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Tissue Engineering

Biocompatibility of Novel Materials

In vitro cell cultures are vital tools for investigating the potential safety and efficacy of new materials before moving on to animal or clinical studies. Relevant mammalian cell lines are exposed directly or indirectly to material samples and their response is measured using quantitative and qualitative cell viability assays.

 Biocompatibility of Novel Materials

Isolation and Propagation of Primary Cell Lines

The development of new cell lines opens up possibilities for new tissue engineering applications. These cell lines may be able to produce new tissues or proteins that cannot currently be grown in the lab. Cells are harvested from live tissues using enzymes and propagated in tissue culture flasks for as long as possible.

 Epithelial Cells

Beetle Primary Epithelial Cells, Day 32


Ligament Tissue Engineering

Damages to the anterior cruciate ligament (ACL) are one of the most common sports related injuries. Tissue engineering provides a promising alternative solution to the current surgical ACL reconstruction technique. This project focuses on development of biomimetic bioactive electrospun fibrous scaffolds to enhance the ligament cell or stem cell behaviour towards regeneration of ACL.

  • Scanning electron microscopy image of braided polycaprolactone (PCL) fibrous scaffolds; (b) Porosimetry test showed consistent pore size distribution; (c) Comparable mechanical properties of braided scaffolds compared to native ACL; (d) design of a bioactive scaffold with controlled release of SDF-1 to recruit MSCs for ligament regeneration in vivo.

 Ligament Tissue Engineering

Cartilage Tissue Engineering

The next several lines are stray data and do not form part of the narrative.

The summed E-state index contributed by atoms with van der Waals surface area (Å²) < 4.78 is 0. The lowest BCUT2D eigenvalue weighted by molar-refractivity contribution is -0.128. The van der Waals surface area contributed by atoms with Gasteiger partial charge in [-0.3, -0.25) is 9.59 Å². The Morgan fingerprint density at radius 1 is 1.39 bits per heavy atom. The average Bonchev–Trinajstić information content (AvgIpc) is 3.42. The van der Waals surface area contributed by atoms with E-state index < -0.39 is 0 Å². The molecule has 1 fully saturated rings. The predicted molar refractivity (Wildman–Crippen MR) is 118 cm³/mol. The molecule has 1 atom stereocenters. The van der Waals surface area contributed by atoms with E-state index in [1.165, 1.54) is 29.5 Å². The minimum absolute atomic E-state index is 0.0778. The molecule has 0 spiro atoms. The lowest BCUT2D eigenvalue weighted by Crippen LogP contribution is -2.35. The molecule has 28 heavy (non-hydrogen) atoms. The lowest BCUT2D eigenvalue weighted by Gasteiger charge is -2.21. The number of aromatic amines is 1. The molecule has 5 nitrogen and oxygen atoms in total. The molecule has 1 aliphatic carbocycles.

Current treatment options to articular cartilage damage are limited in fully restoring the structure and function of this tissue. The goal of this project is to induce the differentiation of mesenchymal stem cells (MSCs) into chondrocytes by constructing a bioreactor to apply cyclic hydrostatic pressure on MSCs seeded on collagen scaffolds.

 Cartilage Tissue Engineering


Vascularization using Decellularized Spinach Leaves

Vascularization remains a challenge for creating clinically relevant tissue engineered products. Decellularized spinach leaves provide a potentially cheap source of vasculature for large scale grafts. The goal of this project is to optimize a decellularization process for spinach leaves and assess the vascularization efficiency.

 Vascularization using Decellularized Spinach Leaves

(1) Fresh spinach; (2) Spinach after five days of SDS perfusion, (3) Spinach after partial bleach treatment with blue dye perfused


LTU Faculty and Facilities

 Michael G. Lancina III, PhD

Assistant Professor, Biomedical Engineering

Active research projects include in vitro production of natural biopolymers, primarily chitin. Past research experience includes developing targeted or active drug delivery vehicles from both natural and synthetic polymers, as well as investigating the biocompatibility of numerous novel materials.

 Yawen Li, PhD

Associate Professor, Biomedical Engineering

Active research projects include biocompatibility evaluation of nanocarbon materials and hot spring mineral water, ligament tissue engineering and bioprinting, and microfluidic biosensors. Past research experience includes drug delivery microchips, liver tissue engineering, tendon and cardiac tissue engineering.

John Peponis

Project Engineer/Senior Lecturer, Biomedical Engineering

Active research projects include decellularized spinach leaves and bioprinting.

Therese Bou-Akl, PhD

Orthopedic research manager, Ascension Providence Hospital.

Dr. Bou-Akl has been leading various research projects to investigate the in vitro and in vivo performance of a number of novel biomaterials and biomaterial/cell constructs in orthopedic applications. Her past research experience includes liver tissue engineering, heart valve tissue engineering, and bone tissue engineering.

 Tissue Engineering Laboratory

Located in the new Taubman Complex, the equipment includes 6 biosafety level II laminar flow hoods, two Thermo HERAcell Vios 160i CO2 incubators, a _ plate reader, a Nikon Eclipse TS100 inverted optical microscope, and an AmScope EXI-310 inverted fluorescent microscope.

The two rooms that make up the tissue engineering laboratory are shared spaces with the Natural Sciences Department.